As you explore the world, you’ll also have to use the lighter to set fire to torches throughout the dungeon in order to see where you’re going. It’s also a great way of figuring out where you have been before as torches remain lit when you return to an area, helping you to navigate the castle and hopefully get lost a little less.

Though Unepic looks like a lost sidescroller from the early 16-bit era, and the visuals have a certain retro charm to them and underneath the aged veneer, it is a still a modern game, complete with regular checkpoints in the lower difficulties. The easiest setting allows you to pretty much bungle your way through any situation while the hardest is extremely unforgiving to say the least. However, even on the easiest setting, chances are you’ll die regularly.

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As previously mentioned, the game features both cross save and cross buy, allowing you to play at home and then carry on exploring while you’re out and about. Although the action on screen appears quite small even on a large TV, surprisingly the game translates rather well to the Vita. In fact, with the action in your palms instead of across the room, I found it a lot easier to follow. The controls do also differ slightly so it takes a couple minutes to adjust when switching between platforms. The one feature I think the game could have benefited from was second screen play with the Vita, which would have given it the great on the fly, item management and map features found in the Wii U version.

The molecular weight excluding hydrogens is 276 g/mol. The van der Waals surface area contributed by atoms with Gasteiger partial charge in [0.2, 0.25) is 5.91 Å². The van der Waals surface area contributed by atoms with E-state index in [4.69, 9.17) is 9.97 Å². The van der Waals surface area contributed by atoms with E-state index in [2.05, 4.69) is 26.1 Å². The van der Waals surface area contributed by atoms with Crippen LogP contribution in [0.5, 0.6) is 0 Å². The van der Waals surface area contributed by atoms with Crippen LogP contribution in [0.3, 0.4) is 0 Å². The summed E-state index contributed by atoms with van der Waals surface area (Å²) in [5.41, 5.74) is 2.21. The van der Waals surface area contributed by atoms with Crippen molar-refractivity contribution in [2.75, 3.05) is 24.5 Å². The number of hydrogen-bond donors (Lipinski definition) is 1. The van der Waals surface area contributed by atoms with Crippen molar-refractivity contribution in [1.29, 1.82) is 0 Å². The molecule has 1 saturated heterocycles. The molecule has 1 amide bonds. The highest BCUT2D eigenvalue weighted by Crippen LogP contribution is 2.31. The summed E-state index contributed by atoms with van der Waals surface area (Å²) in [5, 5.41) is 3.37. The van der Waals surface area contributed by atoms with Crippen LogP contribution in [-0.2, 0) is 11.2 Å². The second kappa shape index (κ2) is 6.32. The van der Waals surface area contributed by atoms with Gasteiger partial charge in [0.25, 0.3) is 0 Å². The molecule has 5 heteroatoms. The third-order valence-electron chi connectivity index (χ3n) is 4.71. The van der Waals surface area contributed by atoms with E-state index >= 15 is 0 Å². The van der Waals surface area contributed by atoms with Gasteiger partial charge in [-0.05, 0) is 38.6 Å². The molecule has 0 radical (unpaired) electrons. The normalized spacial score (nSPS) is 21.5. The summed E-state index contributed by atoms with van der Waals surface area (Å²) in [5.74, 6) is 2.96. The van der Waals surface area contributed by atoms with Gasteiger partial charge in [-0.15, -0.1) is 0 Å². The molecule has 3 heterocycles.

Speaking of missing features, the console version of Unepic is censored, to give the game a 12+ rating, whereas in the PC version there is the option to tailor the experience to be either 12 or 16+ in the settings. The main change is Daniel no longer saying “fuck” at various points in the game and wearing boxer shorts when you remove all his clothing, rather than being completely nude (complete with pixelated penis). A questline involving a particularly randy orc has also been rewritten to remove its overtly sexual overtones. Although these changes don’t diminish the experience to any great extent, if you’re the kind of person that wants the full unadulterated experience, I would recommend giving the game a go on the PC instead.

Regardless of what platform you choose to play it on, I would recommend giving Unepic a whirl. It’s a charming, funny, and thoroughly enjoyable homage to gaming in the 80’s and 90’s, and a damn fine action RPG to boot. It doesn’t really innovate in any way whatsoever, but the witty repartee between the game’s leads and great self aware script make it one of the most satisfying trips to the loo I’ve taken in a long time.

Unepic was reviewed on PS4/Vita with a copy provided by the publisher

Publisher: EnjoyUp | Developer: Francisco Téllez de Meneses | Genre: Action/Adventure | Platforms: PC, PS4, PS Vita ,WiiU,Xbox One| PEGI/ESRB: 12+/T  | Release Date: September 30, 2011 (PC), January 16, 2014 (Wii U), 8 January, 2016 (Xbox One), 29 March, 2016 (PS4, Vita)  | Controls: Gamepad, Mouse & Keyboard